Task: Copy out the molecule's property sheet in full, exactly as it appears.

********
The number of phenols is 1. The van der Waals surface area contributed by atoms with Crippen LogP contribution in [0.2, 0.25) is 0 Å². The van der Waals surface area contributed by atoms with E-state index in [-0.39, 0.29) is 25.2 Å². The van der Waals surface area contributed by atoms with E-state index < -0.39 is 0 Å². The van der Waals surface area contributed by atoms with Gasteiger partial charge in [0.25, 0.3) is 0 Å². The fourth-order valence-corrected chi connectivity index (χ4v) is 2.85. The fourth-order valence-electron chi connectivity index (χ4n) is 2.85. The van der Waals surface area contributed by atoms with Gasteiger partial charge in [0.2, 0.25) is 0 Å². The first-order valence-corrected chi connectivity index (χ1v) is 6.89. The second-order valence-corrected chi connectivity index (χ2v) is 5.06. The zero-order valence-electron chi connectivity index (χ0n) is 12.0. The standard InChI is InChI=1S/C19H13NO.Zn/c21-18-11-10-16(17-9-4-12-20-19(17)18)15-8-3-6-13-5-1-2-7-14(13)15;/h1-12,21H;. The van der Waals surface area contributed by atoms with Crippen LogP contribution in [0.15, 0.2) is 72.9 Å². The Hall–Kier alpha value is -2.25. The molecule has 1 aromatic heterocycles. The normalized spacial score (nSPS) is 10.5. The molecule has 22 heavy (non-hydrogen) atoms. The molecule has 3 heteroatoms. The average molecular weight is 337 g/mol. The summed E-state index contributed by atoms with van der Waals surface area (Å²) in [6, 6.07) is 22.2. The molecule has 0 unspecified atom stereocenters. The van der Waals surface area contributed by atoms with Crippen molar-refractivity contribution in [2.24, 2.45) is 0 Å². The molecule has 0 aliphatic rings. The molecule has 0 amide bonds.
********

The number of phenols is 1. The van der Waals surface area contributed by atoms with Crippen LogP contribution in [0.2, 0.25) is 0 Å². The van der Waals surface area contributed by atoms with E-state index in [-0.39, 0.29) is 25.2 Å². The van der Waals surface area contributed by atoms with E-state index < -0.39 is 0 Å². The van der Waals surface area contributed by atoms with Gasteiger partial charge in [0.25, 0.3) is 0 Å². The fourth-order valence-corrected chi connectivity index (χ4v) is 2.85. The fourth-order valence-electron chi connectivity index (χ4n) is 2.85. The van der Waals surface area contributed by atoms with Gasteiger partial charge in [0.2, 0.25) is 0 Å². The first-order valence-corrected chi connectivity index (χ1v) is 6.89. The second-order valence-corrected chi connectivity index (χ2v) is 5.06. The zero-order valence-electron chi connectivity index (χ0n) is 12.0. The standard InChI is InChI=1S/C19H13NO.Zn/c21-18-11-10-16(17-9-4-12-20-19(17)18)15-8-3-6-13-5-1-2-7-14(13)15;/h1-12,21H;. The van der Waals surface area contributed by atoms with Crippen LogP contribution in [0.15, 0.2) is 72.9 Å². The Hall–Kier alpha value is -2.25. The molecule has 1 aromatic heterocycles. The normalized spacial score (nSPS) is 10.5. The molecule has 22 heavy (non-hydrogen) atoms. The molecule has 3 heteroatoms. The average molecular weight is 337 g/mol. The summed E-state index contributed by atoms with van der Waals surface area (Å²) in [6, 6.07) is 22.2. The molecule has 0 unspecified atom stereocenters. The van der Waals surface area contributed by atoms with Crippen molar-refractivity contribution in [2.24, 2.45) is 0 Å². The molecule has 0 aliphatic rings. The molecule has 0 amide bonds.